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Poultry production has become a big business throughout the world. It is a highly competitive industry and feed suppliers, producers, processors, manufacturers of equipment have all appreciated the economies of scale. By so doing, they have gone on to develop bigger and more automated systems of operation than ever before to supply an insatiable market. It is a value addition process which produces ready-made chicken for consumption.

Following the ban on the importation of poultry products by the Federal Government of Nigeria as policy measures to revive the economy and encourage the local poultry farmers, there has been an increase in the number of poultry processing plants in the country. However, due to inadequate processing facilities to meet the local demand, the price of processed chicken increased by over 75% and has since opened up investment opportunity in the value chain.

Industry experts indicate that about 90% of broiler production are slaughtered, processed and sold as frozen chicken, while the rest is sold live in the open market and slaughtered in various homes. About 50% of the broiler produced are processed in automated slaughtering plants and stored in cold rooms before distribution and sale

The objective of a centralized poultry processing plant of any scale of operation is to produce material at a price which customers can afford, as well as that which is hygienic, wholesome, attractive, marketable and with a realistic shelf life.

Processing procedure

Pre-slaughter handling
Birds should be taken off feed and water when they reach “slaughter time”. This allows their digestive tracts to empty and reduces the potential for contamination during processing. Handling and transfer of birds both on the farm and at the slaughterhouse can be stressful. Stress can have negative effects on the quality of the final meat product, and therefore efforts are constantly being made to improve the pre-slaughter processes.

Stunning and slaughtering
After the birds have been transferred to the moving shackles, they are usually stunned by running their heads through a water bath that conducts an electric current. Stunning produces unconsciousness, but it does not kill the birds. The birds are slaughtered either by hand or by a mechanical rotary knife that cuts the jugular veins and the carotid arteries at the neck. Any birds not slaughtered by the machine are quickly killed by a person with a knife assigned to the bleed area. The birds are permitted to bleed for a fixed amount of time, depending on size and species (1 to 2 minutes for broilers). Any bird that is not properly bled will be noticeably redder after feather removal.

Scalding
Following bleeding, the birds go through scalding tanks. These tanks contain hot water that softens the skin so that the feathers can be easily removed. The temperature of the water is carefully controlled. If retention of the yellow skin colour is desired, a soft-scald is used (about 50 °C, or 122 °F). If a white bird is desired, a higher scald temperature is used, resulting in the removal of the yellow pellicle. Turkeys and spent hens (egg-laying birds that have finished their laying cycles) are generally run at higher temperatures of 59 to 60 °C.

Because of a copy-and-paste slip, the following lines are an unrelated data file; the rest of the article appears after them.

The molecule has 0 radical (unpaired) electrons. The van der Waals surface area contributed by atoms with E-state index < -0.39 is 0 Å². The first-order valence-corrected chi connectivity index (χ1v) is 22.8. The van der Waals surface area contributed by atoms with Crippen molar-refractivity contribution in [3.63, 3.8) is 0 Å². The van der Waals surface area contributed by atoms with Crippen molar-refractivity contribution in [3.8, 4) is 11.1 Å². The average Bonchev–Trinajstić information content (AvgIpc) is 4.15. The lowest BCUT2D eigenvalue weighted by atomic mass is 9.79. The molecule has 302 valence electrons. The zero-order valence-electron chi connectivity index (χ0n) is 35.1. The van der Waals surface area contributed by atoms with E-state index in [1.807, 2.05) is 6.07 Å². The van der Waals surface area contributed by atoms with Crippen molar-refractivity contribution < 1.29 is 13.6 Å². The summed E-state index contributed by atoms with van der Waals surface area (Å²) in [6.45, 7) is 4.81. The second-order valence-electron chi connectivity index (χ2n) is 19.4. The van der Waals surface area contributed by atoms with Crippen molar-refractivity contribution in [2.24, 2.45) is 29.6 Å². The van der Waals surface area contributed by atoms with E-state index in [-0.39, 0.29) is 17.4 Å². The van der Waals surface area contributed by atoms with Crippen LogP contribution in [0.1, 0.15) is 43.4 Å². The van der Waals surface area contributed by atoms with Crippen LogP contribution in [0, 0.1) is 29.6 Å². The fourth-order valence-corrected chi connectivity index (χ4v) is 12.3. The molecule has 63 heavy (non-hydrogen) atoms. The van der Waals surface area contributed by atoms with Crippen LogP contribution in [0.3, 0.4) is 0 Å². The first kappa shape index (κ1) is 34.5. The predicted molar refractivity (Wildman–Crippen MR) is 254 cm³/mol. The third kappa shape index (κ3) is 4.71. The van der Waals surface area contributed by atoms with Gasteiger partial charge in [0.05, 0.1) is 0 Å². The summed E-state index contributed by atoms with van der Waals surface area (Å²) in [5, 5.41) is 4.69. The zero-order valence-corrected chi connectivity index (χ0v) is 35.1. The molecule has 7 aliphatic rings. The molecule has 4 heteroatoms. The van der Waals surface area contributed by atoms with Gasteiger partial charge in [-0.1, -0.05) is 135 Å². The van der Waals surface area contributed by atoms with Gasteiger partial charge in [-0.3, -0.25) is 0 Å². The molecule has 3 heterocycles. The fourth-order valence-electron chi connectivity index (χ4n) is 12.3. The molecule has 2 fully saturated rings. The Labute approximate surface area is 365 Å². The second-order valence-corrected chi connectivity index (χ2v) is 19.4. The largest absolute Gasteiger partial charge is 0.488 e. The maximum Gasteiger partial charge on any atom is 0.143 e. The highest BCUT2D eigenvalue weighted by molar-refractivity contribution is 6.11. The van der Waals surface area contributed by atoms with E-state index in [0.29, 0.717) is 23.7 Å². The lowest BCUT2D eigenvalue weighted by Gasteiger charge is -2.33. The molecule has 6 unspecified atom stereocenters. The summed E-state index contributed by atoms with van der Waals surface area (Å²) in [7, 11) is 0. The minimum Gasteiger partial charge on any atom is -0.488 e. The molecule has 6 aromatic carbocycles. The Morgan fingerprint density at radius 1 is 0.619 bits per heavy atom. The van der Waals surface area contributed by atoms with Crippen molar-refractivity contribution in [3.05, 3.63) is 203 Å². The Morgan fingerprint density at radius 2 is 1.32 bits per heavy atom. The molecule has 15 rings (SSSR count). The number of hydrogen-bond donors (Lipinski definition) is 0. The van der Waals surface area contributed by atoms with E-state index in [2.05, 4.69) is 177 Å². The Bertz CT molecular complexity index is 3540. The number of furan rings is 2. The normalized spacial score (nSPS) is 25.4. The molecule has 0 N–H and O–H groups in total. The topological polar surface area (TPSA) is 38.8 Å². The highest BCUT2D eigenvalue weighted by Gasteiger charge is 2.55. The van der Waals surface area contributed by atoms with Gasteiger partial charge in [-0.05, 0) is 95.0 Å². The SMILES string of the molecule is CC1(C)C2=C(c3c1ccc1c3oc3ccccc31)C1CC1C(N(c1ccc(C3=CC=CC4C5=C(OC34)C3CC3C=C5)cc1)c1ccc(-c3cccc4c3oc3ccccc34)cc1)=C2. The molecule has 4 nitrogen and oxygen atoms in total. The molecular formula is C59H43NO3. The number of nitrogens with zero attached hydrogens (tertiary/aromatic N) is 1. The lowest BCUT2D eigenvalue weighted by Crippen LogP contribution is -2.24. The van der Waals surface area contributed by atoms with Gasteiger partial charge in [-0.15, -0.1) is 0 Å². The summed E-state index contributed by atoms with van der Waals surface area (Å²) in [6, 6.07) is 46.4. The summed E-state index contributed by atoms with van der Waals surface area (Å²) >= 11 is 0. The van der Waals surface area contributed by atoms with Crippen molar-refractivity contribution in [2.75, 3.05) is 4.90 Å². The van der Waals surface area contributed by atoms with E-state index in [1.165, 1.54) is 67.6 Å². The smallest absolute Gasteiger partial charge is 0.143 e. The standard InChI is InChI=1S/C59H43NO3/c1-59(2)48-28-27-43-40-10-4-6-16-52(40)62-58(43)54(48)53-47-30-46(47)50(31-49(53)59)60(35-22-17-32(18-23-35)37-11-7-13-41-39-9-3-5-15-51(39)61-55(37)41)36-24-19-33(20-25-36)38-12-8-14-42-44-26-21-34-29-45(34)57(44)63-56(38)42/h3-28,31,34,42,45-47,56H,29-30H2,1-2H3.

Defeathering
The carcasses pass through the feather-picking machines, which are equipped with rubber “fingers” specifically designed to beat off the feathers. The carcasses are moved through a sequence of machines, each optimized for removing different sets of feathers. At this point, the carcasses are usually singed by passing through a flame that burns off any remaining feathers.

Removal of heads and legs
The heads of the birds go into a channel where they are pulled off mechanically; the legs of the birds are removed with a rotary knife either at the hock or slightly below it. The carcasses drop off the shackle and are rehung by their hock onto the eviscerating shackle line.

Evisceration
At this point, the preen or oil gland is removed from the tail and the vent is opened so that the viscera (internal organs) can be removed. Evisceration can be done either by hand (with knives) or by using complex, fully automated mechanical devices. Automated evisceration lines can operate at a rate of about 70 birds per minute.

Washing and Chilling
The inner part is washed in cold chlorinated water and chilled in cooled water. Several designs of chilling equipment in use include immersion chillers, static water chillers, spray chillers.

Packaging
Carcasses may be prepared as whole birds or cut in different sizes depending on customer requirements. This may include cutting into halves, quarters, legs, thighs, wings, breasts, drumsticks or complete deboning. The products are packed to preserve the shelf life.

Source: AgroNigeria